Welcome, 2013: A poetic salute to the times ahead

A Seattle celebration of New Year's. Credit: Wonderlane

Let's welcome in the coming year
it seems we have a lot to cheer:
The solstice came, the solstice went;
the End of Days? A non-event.
The Mayans couldn't have been wronger;
we'll be here a little longer.
No one knows what lies in store;
right now it looks like 12 months more.

Of course, we're still not certain if
we'll stay atop the fiscal cliff.
But even if our taxes rise,
the government has to down-size,
the Pentagon gives out pink slips,
it isn't quite apocalypse.

We'll see Obama two-point-oh
but who knows where this term will go?
The grid remains securely locked
and pork will once again be socked
away in bills too long to read
by folks with pensions guaranteed.

Will GOP big spenders face
the isolation of their "base,"
or give Mitt's failure so much spin
it's almost kinda like a win,
embrace a world that used to be,
and pour themselves a spot of Tea?

We've all heard their refrain before,
but let's repeat it just once more:
Don't tax the rich at higher rates,
dump social programs on the states,
toss out those federal regulators,
pander to Obama-haters;
winning concepts down the line —
perhaps in twenty-ninety-nine.

Across the pond, austerity
won't gain in popularity
while gratitude toward Germany
is no more than than it used to be.
Though Angela will get few thanks,
everybody needs her banks.

Will Britain exit the EU?
Will Catalans depart it, too?
(If they say adios to Spain,
the EU won't let them remain.)

By year's end will Assad have fled?
Will half his people go instead?
And if he goes, we'll have to see
what happens to democracy:
Will rebel groups remain united,
keep the goals that some once cited
or pick some new religious fights
and massacre the Alawites?

In Qum the centrifuges spin.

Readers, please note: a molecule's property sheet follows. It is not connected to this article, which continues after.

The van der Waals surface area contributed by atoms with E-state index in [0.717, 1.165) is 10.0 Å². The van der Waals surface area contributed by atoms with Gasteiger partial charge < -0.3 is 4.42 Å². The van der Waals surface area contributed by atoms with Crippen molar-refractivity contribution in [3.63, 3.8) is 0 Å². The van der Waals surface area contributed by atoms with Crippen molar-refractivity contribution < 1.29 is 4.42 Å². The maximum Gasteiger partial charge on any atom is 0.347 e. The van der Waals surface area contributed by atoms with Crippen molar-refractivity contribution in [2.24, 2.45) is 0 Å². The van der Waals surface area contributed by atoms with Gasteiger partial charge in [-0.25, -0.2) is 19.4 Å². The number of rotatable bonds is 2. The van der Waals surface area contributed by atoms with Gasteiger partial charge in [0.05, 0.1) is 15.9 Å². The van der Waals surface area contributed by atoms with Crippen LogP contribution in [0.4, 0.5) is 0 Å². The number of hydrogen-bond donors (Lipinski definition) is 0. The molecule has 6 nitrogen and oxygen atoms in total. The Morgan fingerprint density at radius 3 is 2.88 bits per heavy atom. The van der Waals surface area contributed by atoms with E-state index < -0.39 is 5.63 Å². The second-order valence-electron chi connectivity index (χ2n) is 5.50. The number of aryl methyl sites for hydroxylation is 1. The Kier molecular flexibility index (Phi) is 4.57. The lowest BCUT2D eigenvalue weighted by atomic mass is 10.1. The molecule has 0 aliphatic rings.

Do ayatollahs think they'll win?
Will they traverse a red line soon?
Will Bibi blow them to the moon?

One must assume the drones will fly
across the Middle Eastern sky
erasing terrorists galore
and anyone who lives next door.

John Kerry is about to be
the nation's brand-new Hillary,
while her ambition, safe to say,
is not to be the new John K.

Will Jay as Gov stick to his pledge
for no new tax, or will he hedge?
He'll multiply those loaves and fishes,
satisfy the high court's wishes:
raise a billion more for schooling
sans new taxes — he's not fooling.
After all that cash is found,
he'll walk on waves across the Sound.

It's legal to light up at last
unless the feds say not so fast.
(This state which so despises smoking
won't object to people toking.)
Obama says he won't pursue
the folks who smoke a joint or two
but Justice may not greet with shrugs
apostates from the war on drugs.

The Liquor Board, which can't sell booze
will now have just a year to choose
a system for dispensing pot
which may be hard, but maybe not:
let's hope the Board can work out how;
some high school dropouts do it now.

We'll vote — as if there's any doubt —
to say we should be told about
— assuming anybody knows —
our food is laced with GMOs
which may be harmless, cheaper, too,
but if they were, why wouldn't you
start labeling the food with pride
and let the marketplace decide?

Some regulators may anoint
a coal port up at Cherry Point